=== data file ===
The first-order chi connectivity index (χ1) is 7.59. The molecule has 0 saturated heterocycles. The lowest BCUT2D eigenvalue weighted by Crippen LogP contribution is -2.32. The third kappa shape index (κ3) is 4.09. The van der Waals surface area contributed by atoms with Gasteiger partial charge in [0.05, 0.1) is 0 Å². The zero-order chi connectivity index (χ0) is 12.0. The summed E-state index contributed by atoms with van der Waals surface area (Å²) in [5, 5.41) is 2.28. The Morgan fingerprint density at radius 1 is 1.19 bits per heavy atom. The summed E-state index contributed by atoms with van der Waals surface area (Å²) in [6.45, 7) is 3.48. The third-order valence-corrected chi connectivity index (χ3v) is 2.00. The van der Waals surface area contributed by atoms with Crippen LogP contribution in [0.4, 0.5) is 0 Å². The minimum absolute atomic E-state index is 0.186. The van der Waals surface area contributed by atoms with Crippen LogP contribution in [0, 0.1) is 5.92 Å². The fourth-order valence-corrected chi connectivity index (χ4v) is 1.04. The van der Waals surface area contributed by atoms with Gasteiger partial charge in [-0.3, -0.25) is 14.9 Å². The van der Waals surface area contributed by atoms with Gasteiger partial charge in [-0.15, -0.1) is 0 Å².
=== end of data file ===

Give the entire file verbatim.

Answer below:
The first-order chi connectivity index (χ1) is 7.59. The molecule has 0 saturated heterocycles. The lowest BCUT2D eigenvalue weighted by Crippen LogP contribution is -2.32. The third kappa shape index (κ3) is 4.09. The van der Waals surface area contributed by atoms with Gasteiger partial charge in [0.05, 0.1) is 0 Å². The zero-order chi connectivity index (χ0) is 12.0. The summed E-state index contributed by atoms with van der Waals surface area (Å²) in [5, 5.41) is 2.28. The Morgan fingerprint density at radius 1 is 1.19 bits per heavy atom. The summed E-state index contributed by atoms with van der Waals surface area (Å²) in [6.45, 7) is 3.48. The third-order valence-corrected chi connectivity index (χ3v) is 2.00. The van der Waals surface area contributed by atoms with Crippen LogP contribution in [0.4, 0.5) is 0 Å². The minimum absolute atomic E-state index is 0.186. The van der Waals surface area contributed by atoms with Crippen LogP contribution in [0, 0.1) is 5.92 Å². The fourth-order valence-corrected chi connectivity index (χ4v) is 1.04. The van der Waals surface area contributed by atoms with Gasteiger partial charge in [-0.3, -0.25) is 14.9 Å². The van der Waals surface area contributed by atoms with Gasteiger partial charge in [-0.15, -0.1) is 0 Å².